@siobhan has volunteered to own this project.

@samuelsidler will project manage and work with the above stakeholders (e.g., communicate with the team reps from each team).

Solutions

We’ve identified two features of the developer portal that will complete the goals of this project:

  1. developer handbooks
  2. code reference

To ensure we complete our goals, we’ll use the following metrics:

  • stats from the both the code reference and handbooks to ensure they’re being used
  • feedback from the development community by way of surveys, comments, and weekly meetings
  • full testing of handbooks by amateur developers; they should be able to work through the handbooks and achieve the individual handbook’s goal by the end.

Components

developer.WordPress.org can be broken up into three components, each with their own specific tasks.

Design

Designs need to be created for:

  • main landing page
  • handbook landing pages
  • individual handbook pages

Completed Steps:

Next Steps:

Handbooks

Two handbooks are currently in progress and are pivotal to the success of this project. Both are being spearheaded by @hanni.

Other handbooks have been proposed, but are not required to complete this project:

  • Introduction to WordPress Development
  • Server Configuration for WordPress
  • Building Networks with WordPress MultisiteMultisite Multisite is a WordPress feature which allows users to create a network of sites on a single WordPress installation. Available since WordPress version 3.0, Multisite is a continuation of WPMU or WordPress Multiuser project. WordPress MultiUser project was discontinued and its features were included into WordPress core.https://codex.wordpress.org/Create_A_Network.

developer.WordPress.org should launch with the theme and pluginPlugin A plugin is a piece of software containing a group of functions that can be added to a WordPress website. They can extend functionality or add new features to your WordPress websites. WordPress plugins are written in the PHP programming language and integrate seamlessly with WordPress. These can be free in the WordPress.org Plugin Directory https://wordpress.org/plugins/ or can be cost-based plugin from a third-party developer handbooks complete. More contributors are needed in this area to assist with writing, developing, editing, and testing the handbooks.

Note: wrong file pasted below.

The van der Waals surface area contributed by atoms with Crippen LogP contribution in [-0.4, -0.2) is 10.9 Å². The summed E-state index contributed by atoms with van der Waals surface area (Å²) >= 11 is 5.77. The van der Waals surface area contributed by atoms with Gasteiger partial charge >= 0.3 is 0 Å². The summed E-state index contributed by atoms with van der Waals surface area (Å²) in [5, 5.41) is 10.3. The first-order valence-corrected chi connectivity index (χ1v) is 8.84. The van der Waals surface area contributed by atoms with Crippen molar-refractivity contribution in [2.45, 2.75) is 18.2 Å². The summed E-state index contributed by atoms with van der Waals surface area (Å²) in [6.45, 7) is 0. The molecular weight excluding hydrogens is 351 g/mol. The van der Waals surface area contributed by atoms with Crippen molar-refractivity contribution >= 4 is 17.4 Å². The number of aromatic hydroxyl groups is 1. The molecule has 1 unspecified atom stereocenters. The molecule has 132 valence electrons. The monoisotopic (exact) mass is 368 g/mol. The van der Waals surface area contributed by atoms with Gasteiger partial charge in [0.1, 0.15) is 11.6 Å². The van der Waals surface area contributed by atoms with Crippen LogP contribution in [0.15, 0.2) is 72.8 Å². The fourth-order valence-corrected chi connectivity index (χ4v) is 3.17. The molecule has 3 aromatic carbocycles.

Next Steps:

  • review current handbook content
  • push handbooks to developer.wordpress.org with basic design (as seen on core contributor handbook); starting with theme dev handbook which is furthest along
  • @hanni to draw up further plans

Code Reference

Development of the code reference is currently in progress.

Completed Steps:

Next Steps:

The inline docs are going to be updated by the core team in 3.7 to ensure that we get a good output. Once the alpha is up and running we’ll need a team around making improvements to it. This will include:

  • ongoing development of the parser
  • extending the functionality (we’ll use meta.tracTrac Trac is the place where contributors create issues for bugs or feature requests much like GitHub.https://core.trac.wordpress.org/. for features, enhancements, bugs, so people can upload patches)
  • testing the workflow to make sure that people can contribute explanations and examples
  • moving relevant information from the Codex
  • having a drive to get people to add information
  • ongoing curation and moderation

#devhub, #projects, #spec